Flowable is holding their half-day online FlowFest today, and in spite of the eye-wateringly early start here in North America, I’ve tuned in to watch some of the sessions. All of these will be available on demand after the conference, so you can watch the sessions even if you miss them live.
There are three tracks — technical, architecture and business — and I started the day in the tech stream watching co-founder Tijs Rademakers‘ presentation on what’s new in Flowable. He spent quite a bit of the hour on a technical backgrounder, but did cover some of the new features: deprecation of Angular, new React Flow replacing the Oryx modelers, a new form editor, improved deployment options and cloud support, a managed service solution, and a quick-start migration path that includes an automatic migration of Camunda 7 process instance database to Flowable (for those companies that don’t want to make the jump to Camunda 8 and are concerned about the long-term future of V7).
For the second session, I switched over to the architect stream for Roman Saratz’ presentation on low-code integration with data objects. He showed some cool stuff where changes to the data in an external data object would update a case, in the example tied to a Microsoft Dynamics instance. The presentation was relatively short and there was an extended Q&A, obviously a lot of people interested in this form of integration. At the end, I checked in on the business track and realized that the sessions there were not time-aligned with the two technical tracks: they were already well into the Bosch session that was third on the agenda – not sure why the organizers thought that people couldn’t be interested in technology AND business.
To wrap up the conference, I attend Paul Holmes-Higgin‘s architecture talk on Flowable future plans. Paul is co-founder of Flowable and Chief Product Officer. He started with a discussion of what they’re doing in Flowable Design, which is the modeling and design environment. Tijs spoke about some of this earlier, but Paul dug into more detail of what they’ve done in the completely rebuilt Design tool that will be released in early 2023. Both the technical underpinnings and the visuals have changed, to update to newer technology and to support a broader range of developer types from pro code to low code. He also spoke about longer term (2-3 year) innovation plans, starting with a statement of the reality that end-to-end processes don’t all happen within a centralized monolithic orchestrated system. Instead, they are made up of what he refers to as “process chains”, which is more of a choreography of different systems, services and organizations. He used a great example of a vehicle insurance claim that uses multiple technology platforms and crosses several organizational boundaries: Flowable Work may only handle a portion of those, with micro-engines on mobile devices and serverless cloud services for some capabilities. They’re working on Flowable Jet, a pared-down BPMN-CMMN-DMN micro-engine for edge automation that will run natively on mobile, desktop or cloud. This would change the previous insurance use case to put Flowable Jet on the mobile and cloud platforms to integrate directly with Flowable Work inside organizations. With the new desktop RPA capabilities in Windows 11, Flowable Jet could also integrate with that as a bridge to Flowable Work. This is pretty significant, since currently end-to-end automation has a lot of variability around the edges; allowing for their own tooling in the edge as well as central automation could provide better visibility and security throughout.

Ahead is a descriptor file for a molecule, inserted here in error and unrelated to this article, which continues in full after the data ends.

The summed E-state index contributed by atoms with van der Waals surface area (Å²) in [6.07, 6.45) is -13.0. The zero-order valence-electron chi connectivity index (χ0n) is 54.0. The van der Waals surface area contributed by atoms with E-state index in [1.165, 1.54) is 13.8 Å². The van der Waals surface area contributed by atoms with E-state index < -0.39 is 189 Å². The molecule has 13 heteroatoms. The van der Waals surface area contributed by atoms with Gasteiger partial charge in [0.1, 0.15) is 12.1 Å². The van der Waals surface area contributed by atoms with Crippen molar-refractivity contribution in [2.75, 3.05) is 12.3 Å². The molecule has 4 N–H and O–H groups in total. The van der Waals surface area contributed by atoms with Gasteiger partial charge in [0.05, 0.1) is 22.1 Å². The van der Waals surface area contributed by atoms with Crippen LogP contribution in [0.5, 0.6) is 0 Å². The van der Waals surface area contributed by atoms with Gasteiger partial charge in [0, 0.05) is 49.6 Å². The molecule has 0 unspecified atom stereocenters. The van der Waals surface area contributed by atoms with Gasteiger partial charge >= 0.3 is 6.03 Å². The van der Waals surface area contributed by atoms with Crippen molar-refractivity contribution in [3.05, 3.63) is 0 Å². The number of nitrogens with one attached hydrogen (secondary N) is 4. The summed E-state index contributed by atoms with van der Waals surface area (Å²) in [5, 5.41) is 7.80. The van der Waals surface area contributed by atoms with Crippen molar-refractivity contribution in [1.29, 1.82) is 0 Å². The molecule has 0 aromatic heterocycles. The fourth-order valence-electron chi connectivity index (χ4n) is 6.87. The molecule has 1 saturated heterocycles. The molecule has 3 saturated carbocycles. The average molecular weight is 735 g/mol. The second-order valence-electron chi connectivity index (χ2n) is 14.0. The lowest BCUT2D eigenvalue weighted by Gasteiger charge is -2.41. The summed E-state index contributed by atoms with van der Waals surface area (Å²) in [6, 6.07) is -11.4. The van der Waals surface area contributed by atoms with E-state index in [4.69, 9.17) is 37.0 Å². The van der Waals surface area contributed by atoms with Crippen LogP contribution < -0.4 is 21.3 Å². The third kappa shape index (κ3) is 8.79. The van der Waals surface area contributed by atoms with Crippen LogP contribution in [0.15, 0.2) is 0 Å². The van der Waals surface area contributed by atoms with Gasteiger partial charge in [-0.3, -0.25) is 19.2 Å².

Tijs, Jorram and Paul are all open source advocates in spite of Flowable’s current more prominent commercial side; I’m hoping to see them shifting some of their online conversations over to the Fosstodon (or some other Mastodon instance), where I have started posting.
That’s it for FlowFest: a good set of informational sessions, and some that I missed due to multiple concurrent tracks that I’ll go back and watch later.